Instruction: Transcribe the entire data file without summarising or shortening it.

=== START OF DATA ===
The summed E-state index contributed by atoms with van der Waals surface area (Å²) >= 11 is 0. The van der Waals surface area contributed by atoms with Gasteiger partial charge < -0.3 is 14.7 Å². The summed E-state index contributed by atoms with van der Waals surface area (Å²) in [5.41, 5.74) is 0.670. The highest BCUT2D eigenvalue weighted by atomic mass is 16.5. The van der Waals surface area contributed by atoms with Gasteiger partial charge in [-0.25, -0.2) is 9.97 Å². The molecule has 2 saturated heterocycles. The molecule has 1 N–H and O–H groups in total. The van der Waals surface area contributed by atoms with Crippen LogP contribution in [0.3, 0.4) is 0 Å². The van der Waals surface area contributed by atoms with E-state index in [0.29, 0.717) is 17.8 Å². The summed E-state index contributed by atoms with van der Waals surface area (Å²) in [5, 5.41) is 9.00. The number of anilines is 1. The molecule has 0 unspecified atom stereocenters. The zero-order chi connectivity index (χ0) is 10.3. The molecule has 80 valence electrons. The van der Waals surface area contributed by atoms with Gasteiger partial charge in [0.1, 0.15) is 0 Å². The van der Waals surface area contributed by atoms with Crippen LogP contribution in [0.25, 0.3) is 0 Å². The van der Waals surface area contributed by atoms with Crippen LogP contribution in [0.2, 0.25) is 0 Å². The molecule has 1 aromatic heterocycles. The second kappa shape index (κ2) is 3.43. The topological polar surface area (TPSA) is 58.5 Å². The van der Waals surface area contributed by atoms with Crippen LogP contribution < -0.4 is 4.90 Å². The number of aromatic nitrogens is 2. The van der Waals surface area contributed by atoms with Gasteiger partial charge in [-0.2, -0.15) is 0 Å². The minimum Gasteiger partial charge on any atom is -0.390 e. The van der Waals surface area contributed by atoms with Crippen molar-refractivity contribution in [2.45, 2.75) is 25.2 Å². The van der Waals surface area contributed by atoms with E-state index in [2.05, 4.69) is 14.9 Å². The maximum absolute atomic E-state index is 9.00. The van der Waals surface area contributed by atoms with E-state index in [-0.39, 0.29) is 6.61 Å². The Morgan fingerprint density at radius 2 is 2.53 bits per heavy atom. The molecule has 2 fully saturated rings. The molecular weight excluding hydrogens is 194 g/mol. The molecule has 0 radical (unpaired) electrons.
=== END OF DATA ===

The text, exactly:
The summed E-state index contributed by atoms with van der Waals surface area (Å²) >= 11 is 0. The van der Waals surface area contributed by atoms with Gasteiger partial charge < -0.3 is 14.7 Å². The summed E-state index contributed by atoms with van der Waals surface area (Å²) in [5.41, 5.74) is 0.670. The highest BCUT2D eigenvalue weighted by atomic mass is 16.5. The van der Waals surface area contributed by atoms with Gasteiger partial charge in [-0.25, -0.2) is 9.97 Å². The molecule has 2 saturated heterocycles. The molecule has 1 N–H and O–H groups in total. The van der Waals surface area contributed by atoms with Crippen LogP contribution in [0.3, 0.4) is 0 Å². The van der Waals surface area contributed by atoms with E-state index in [0.29, 0.717) is 17.8 Å². The summed E-state index contributed by atoms with van der Waals surface area (Å²) in [5, 5.41) is 9.00. The number of anilines is 1. The molecule has 0 unspecified atom stereocenters. The zero-order chi connectivity index (χ0) is 10.3. The molecule has 80 valence electrons. The van der Waals surface area contributed by atoms with Gasteiger partial charge in [0.1, 0.15) is 0 Å². The van der Waals surface area contributed by atoms with Crippen LogP contribution in [0.25, 0.3) is 0 Å². The van der Waals surface area contributed by atoms with Crippen LogP contribution in [0.2, 0.25) is 0 Å². The molecule has 1 aromatic heterocycles. The second kappa shape index (κ2) is 3.43. The topological polar surface area (TPSA) is 58.5 Å². The van der Waals surface area contributed by atoms with Crippen LogP contribution < -0.4 is 4.90 Å². The number of aromatic nitrogens is 2. The van der Waals surface area contributed by atoms with Gasteiger partial charge in [-0.2, -0.15) is 0 Å². The minimum Gasteiger partial charge on any atom is -0.390 e. The van der Waals surface area contributed by atoms with Crippen molar-refractivity contribution in [2.45, 2.75) is 25.2 Å². The van der Waals surface area contributed by atoms with E-state index in [2.05, 4.69) is 14.9 Å². The maximum absolute atomic E-state index is 9.00. The van der Waals surface area contributed by atoms with E-state index in [-0.39, 0.29) is 6.61 Å². The Morgan fingerprint density at radius 2 is 2.53 bits per heavy atom. The molecule has 2 fully saturated rings. The molecular weight excluding hydrogens is 194 g/mol. The molecule has 0 radical (unpaired) electrons.